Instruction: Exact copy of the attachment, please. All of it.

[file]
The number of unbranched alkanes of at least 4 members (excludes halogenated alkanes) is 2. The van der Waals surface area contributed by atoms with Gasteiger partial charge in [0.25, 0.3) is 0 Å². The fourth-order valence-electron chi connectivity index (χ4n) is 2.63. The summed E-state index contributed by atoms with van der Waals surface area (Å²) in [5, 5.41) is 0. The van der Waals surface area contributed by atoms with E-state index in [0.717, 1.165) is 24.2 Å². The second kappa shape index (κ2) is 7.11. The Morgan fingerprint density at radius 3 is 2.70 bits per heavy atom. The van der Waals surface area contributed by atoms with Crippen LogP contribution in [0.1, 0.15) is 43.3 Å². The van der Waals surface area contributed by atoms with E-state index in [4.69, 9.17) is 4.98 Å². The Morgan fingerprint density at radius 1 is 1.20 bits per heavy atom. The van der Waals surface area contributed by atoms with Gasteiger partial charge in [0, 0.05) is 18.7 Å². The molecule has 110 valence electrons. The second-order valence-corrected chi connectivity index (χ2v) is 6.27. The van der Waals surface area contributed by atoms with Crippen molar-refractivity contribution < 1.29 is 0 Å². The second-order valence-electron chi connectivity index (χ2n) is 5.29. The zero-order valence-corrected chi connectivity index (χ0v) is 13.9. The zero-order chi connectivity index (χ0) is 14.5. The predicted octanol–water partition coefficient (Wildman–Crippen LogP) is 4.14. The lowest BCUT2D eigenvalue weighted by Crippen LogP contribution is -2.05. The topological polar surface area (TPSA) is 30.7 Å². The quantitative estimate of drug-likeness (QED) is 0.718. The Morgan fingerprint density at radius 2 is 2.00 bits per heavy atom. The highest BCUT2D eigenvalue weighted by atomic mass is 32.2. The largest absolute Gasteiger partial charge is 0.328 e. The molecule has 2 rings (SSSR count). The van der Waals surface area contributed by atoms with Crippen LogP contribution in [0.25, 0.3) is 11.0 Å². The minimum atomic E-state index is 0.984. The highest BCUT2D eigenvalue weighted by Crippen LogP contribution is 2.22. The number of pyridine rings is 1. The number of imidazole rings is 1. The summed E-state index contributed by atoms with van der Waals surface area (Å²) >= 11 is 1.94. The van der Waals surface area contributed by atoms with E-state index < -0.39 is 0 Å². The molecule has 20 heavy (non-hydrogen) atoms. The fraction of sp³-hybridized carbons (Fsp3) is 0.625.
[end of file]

The number of unbranched alkanes of at least 4 members (excludes halogenated alkanes) is 2. The van der Waals surface area contributed by atoms with Gasteiger partial charge in [0.25, 0.3) is 0 Å². The fourth-order valence-electron chi connectivity index (χ4n) is 2.63. The summed E-state index contributed by atoms with van der Waals surface area (Å²) in [5, 5.41) is 0. The van der Waals surface area contributed by atoms with E-state index in [0.717, 1.165) is 24.2 Å². The second kappa shape index (κ2) is 7.11. The Morgan fingerprint density at radius 3 is 2.70 bits per heavy atom. The van der Waals surface area contributed by atoms with Crippen LogP contribution in [0.1, 0.15) is 43.3 Å². The van der Waals surface area contributed by atoms with E-state index in [4.69, 9.17) is 4.98 Å². The Morgan fingerprint density at radius 1 is 1.20 bits per heavy atom. The van der Waals surface area contributed by atoms with Gasteiger partial charge in [0, 0.05) is 18.7 Å². The molecule has 110 valence electrons. The second-order valence-corrected chi connectivity index (χ2v) is 6.27. The van der Waals surface area contributed by atoms with Crippen molar-refractivity contribution < 1.29 is 0 Å². The second-order valence-electron chi connectivity index (χ2n) is 5.29. The zero-order valence-corrected chi connectivity index (χ0v) is 13.9. The zero-order chi connectivity index (χ0) is 14.5. The predicted octanol–water partition coefficient (Wildman–Crippen LogP) is 4.14. The lowest BCUT2D eigenvalue weighted by Crippen LogP contribution is -2.05. The topological polar surface area (TPSA) is 30.7 Å². The quantitative estimate of drug-likeness (QED) is 0.718. The Morgan fingerprint density at radius 2 is 2.00 bits per heavy atom. The highest BCUT2D eigenvalue weighted by atomic mass is 32.2. The largest absolute Gasteiger partial charge is 0.328 e. The molecule has 2 rings (SSSR count). The van der Waals surface area contributed by atoms with Crippen LogP contribution in [0.25, 0.3) is 11.0 Å². The minimum atomic E-state index is 0.984. The highest BCUT2D eigenvalue weighted by Crippen LogP contribution is 2.22. The number of pyridine rings is 1. The number of imidazole rings is 1. The summed E-state index contributed by atoms with van der Waals surface area (Å²) >= 11 is 1.94. The van der Waals surface area contributed by atoms with E-state index < -0.39 is 0 Å². The molecule has 20 heavy (non-hydrogen) atoms. The fraction of sp³-hybridized carbons (Fsp3) is 0.625.